Hyneria was a prehistoric predatory lobe-finned fish that lived during the Devonian period around 360 million years ago. It was approximately 4 meters in length and weighed as much as two tons. There is evidence from bones that it had very strong fins and maybe could go onto land.
In 1968, fossilized teeth, bones and a tail fin were found by Keith Thompson in the Red Hill Shale of Pennsylvania. Many specimens have been found since then, although a complete skeleton has yet to be discovered. Hyneria was just one of many species of lobe-finned fish of the family Tristichopteridae, common in the Late Devonian period, along with its close relative Eusthenopteron, whose well-preserved fossils are common and so have been intensively studied by scientists for decades.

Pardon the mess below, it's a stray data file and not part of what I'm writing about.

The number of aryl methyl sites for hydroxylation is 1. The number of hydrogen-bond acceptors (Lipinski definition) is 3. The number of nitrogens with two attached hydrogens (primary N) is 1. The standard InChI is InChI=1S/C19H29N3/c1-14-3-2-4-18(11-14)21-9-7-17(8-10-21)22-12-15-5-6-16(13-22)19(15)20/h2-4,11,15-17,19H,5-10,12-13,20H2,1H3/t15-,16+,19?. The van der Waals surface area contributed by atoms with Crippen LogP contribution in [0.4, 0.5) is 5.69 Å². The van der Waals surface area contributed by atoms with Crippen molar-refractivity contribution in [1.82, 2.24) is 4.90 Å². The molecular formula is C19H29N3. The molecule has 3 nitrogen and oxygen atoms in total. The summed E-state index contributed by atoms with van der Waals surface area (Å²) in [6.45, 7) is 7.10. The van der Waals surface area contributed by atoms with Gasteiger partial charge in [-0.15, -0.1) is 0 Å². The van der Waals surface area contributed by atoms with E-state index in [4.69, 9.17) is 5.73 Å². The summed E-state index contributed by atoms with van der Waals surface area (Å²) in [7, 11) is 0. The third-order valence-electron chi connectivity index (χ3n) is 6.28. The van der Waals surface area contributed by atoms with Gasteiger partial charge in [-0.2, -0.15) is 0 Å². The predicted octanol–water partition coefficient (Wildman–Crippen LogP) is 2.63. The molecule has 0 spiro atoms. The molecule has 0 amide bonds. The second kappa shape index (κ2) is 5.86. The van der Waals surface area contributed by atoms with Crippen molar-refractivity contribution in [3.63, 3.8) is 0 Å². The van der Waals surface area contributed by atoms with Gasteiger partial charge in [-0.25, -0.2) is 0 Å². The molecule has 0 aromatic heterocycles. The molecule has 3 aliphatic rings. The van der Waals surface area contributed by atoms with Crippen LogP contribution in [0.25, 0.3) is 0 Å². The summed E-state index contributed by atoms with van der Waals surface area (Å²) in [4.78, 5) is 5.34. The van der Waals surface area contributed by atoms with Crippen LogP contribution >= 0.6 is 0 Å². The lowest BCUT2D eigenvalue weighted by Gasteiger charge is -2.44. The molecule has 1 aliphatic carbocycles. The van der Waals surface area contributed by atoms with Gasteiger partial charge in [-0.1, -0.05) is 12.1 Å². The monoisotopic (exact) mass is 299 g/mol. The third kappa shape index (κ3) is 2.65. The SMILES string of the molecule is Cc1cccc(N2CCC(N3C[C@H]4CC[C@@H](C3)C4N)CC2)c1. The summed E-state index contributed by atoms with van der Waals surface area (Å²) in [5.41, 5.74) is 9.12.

Hyneria was featured in the BBC's television series Walking With Monsters. It featured a beached female Hyneria attempting to catch prey by sliding along the muddy ground like a walrus to catch two Hynerpeton (with the narrator explaining that it could "attack like a killer whale after a seal"). This behavior is entirely speculative, based on the fact that the fish had powerful fleshy fins, like those of a coelacanth, that could possibly have enabled it to move short distances on land (though most modern researchers consider early tetrapods and their ancestors to have been mainly aquatic).